This information has been prepared by IG, a trading name of IG Markets Limited. In addition to the disclaimer below, the material on this page does not contain a record of our trading prices, or an offer of, or solicitation for, a transaction in any financial instrument. IG accepts no responsibility for any use that may be made of these comments and for any consequences that result. No representation or warranty is given as to the accuracy or completeness of this information. Consequently any person acting on it does so entirely at their own risk. Any research provided does not have regard to the specific investment objectives, financial situation and needs of any specific person who may receive it. It has not been prepared in accordance with legal requirements designed to promote the independence of investment research and as such is considered to be a marketing communication. Although we are not specifically constrained from dealing ahead of our recommendations we do not seek to take advantage of them before they are provided to our clients. See full non-independent research disclaimer and quarterly summary.
Yields in Europe continued to decline as markets priced in the possibility of QE. ECB President Mario Draghi spoke again and reinforced that all assets are under consideration should additional measures be required. This kept bond yields calm and drove European equities higher. Just to put it into perspective, the German 10-year fell to just 0.7%, while Spain’s dropped to 1.89%.
With inflation likely to remain subdued on the back of declining oil prices, then there is a strong case for further easing. EUR/USD also retreated after testing key downtrend resistance at $1.2500. I still feel the pair is prone to further near-term weakness and is likely to retest November lows in the 1.2360 region. Later today we have the euro area flash CPI report and this will be key for how the euro trades in the near term.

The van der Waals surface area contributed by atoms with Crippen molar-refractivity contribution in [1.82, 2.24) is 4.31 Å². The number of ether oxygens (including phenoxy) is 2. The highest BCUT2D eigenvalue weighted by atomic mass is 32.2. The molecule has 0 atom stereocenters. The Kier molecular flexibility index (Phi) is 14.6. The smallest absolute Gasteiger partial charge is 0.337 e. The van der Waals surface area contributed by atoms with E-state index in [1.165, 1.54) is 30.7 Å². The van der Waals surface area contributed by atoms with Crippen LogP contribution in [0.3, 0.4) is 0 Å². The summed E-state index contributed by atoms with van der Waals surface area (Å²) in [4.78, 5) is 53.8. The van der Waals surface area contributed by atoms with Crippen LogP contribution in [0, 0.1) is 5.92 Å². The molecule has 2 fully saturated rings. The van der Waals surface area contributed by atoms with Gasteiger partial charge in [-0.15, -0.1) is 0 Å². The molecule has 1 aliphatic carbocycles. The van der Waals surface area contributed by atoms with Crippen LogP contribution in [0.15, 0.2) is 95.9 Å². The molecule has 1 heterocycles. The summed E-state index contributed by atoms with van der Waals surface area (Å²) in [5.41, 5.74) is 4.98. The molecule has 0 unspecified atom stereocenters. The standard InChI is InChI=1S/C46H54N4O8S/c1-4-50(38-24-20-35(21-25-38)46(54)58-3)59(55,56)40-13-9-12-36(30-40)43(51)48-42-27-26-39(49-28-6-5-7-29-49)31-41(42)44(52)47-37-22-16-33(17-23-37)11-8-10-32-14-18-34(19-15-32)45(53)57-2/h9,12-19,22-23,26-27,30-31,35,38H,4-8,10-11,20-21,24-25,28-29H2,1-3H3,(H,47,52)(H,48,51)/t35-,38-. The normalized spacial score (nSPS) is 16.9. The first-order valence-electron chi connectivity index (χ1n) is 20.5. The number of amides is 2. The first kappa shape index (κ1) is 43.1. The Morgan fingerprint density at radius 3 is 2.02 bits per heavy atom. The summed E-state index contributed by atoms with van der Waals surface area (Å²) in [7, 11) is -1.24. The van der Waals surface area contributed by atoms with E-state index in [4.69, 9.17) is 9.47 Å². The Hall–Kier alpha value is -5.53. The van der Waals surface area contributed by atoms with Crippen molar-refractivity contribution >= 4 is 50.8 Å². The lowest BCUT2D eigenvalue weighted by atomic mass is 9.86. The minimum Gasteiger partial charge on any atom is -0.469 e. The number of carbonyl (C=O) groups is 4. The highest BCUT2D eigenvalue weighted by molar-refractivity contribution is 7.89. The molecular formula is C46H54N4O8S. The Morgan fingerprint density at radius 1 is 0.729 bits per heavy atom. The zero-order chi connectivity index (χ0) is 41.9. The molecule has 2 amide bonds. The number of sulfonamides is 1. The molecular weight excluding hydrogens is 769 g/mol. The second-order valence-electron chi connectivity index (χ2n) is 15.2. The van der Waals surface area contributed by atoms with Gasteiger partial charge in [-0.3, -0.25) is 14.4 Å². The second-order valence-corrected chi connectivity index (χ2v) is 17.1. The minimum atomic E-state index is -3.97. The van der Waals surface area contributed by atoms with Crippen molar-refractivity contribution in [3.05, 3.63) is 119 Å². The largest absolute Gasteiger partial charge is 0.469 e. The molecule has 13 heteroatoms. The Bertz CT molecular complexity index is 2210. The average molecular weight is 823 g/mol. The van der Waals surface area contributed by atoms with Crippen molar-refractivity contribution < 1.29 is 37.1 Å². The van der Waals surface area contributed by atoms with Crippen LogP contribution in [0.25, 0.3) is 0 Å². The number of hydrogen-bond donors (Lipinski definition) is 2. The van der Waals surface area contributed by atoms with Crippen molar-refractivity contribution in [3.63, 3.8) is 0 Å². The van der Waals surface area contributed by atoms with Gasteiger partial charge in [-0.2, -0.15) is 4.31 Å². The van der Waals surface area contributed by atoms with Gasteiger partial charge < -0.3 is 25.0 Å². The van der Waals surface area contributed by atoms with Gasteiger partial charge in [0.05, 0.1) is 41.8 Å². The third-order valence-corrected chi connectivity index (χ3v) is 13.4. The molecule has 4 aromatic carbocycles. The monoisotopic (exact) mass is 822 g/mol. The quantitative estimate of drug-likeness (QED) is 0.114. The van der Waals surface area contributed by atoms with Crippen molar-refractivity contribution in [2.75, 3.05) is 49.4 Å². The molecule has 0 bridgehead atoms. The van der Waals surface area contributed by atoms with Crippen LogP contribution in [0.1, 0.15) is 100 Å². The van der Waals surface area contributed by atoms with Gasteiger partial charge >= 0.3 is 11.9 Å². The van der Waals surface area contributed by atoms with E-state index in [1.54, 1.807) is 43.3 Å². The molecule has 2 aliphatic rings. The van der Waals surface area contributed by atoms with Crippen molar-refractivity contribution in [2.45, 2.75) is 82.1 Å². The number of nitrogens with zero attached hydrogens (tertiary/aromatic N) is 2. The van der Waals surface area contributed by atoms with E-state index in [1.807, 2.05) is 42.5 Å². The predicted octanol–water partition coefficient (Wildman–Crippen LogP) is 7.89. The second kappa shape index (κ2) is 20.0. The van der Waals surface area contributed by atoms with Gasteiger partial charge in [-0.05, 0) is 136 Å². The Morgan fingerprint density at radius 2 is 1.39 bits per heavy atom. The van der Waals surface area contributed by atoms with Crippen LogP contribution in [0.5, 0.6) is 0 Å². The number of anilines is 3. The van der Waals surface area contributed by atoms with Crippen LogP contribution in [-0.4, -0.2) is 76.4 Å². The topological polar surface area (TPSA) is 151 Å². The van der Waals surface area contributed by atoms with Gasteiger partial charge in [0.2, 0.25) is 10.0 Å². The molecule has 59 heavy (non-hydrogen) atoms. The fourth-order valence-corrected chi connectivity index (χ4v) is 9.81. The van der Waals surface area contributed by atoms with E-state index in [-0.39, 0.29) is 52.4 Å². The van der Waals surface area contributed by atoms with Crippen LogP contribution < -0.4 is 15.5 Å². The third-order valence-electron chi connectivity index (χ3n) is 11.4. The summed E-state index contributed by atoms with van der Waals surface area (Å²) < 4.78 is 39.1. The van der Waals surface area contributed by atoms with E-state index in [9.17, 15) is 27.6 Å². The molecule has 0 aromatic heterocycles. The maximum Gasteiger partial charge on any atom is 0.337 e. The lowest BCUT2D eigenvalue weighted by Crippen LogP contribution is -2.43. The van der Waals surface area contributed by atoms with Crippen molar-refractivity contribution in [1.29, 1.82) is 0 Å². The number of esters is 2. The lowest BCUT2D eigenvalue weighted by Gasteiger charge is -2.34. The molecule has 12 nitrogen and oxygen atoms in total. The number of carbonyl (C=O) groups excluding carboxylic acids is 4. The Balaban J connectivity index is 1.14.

Crude plunges over 6%
It had been a lineball call heading into the OPEC meeting, with investors uncertain members could agree on cutting production. OPEC decided against cutting production, maintaining it at 30 million barrels per day (mbpd), which saw crude oil slump to a four-year low, with Brent down around 6.3%. Interestingly OPEC’s reason for not cutting was in the interest of restoring equilibrium. It’ll also be interesting to see the political ramifications of the whole situation on producing nations struggling with lower prices.
Inflation fears as oil drops
While a weaker oil price is in theory positive for the global economy as it encourages a wealth transfer from producers to consumers, it seems in the short term it presents significant challenges for some key central banks. The reality is major central banks have been trying to push inflation higher and oil prices will make this difficult to achieve. As a result, the ECB and BoJ are likely to step up stimulus efforts if they are to reach their inflation goals.
Japan will be in focus today with a raft of releases including inflation set to hit the wires. At 10.30am Japan releases household spending, CPI and unemployment data. This will be followed by industrial production and retail sales at 10.50am. Should the data show the inflation run rate continues to fall short then speculation of further BoJ action will only ramp up. We are currently calling the Nikkei up 0.2% at 17,280.
Energy plays in focus
Ahead of the local market open we are calling the ASX 200 down 0.2% at 5387. It has been a very choppy week for the local market and I suspect we will see some consolidation heading into the weekend. The energy space is likely in for a bloodbath given the sharp falls in oil prices. However, this will also benefit some oil price sensitive stocks like the airlines and Caltex which is a refiner.
Other consumer stocks may also benefit from this. Iron ore snapped its losing streak and this may benefit iron ore miners today. Rio Tinto has an investor’s day and this is likely to dominate headlines in the mining space today. There are a few AGMs to look out for including Primary Healthcare and Regis Resources.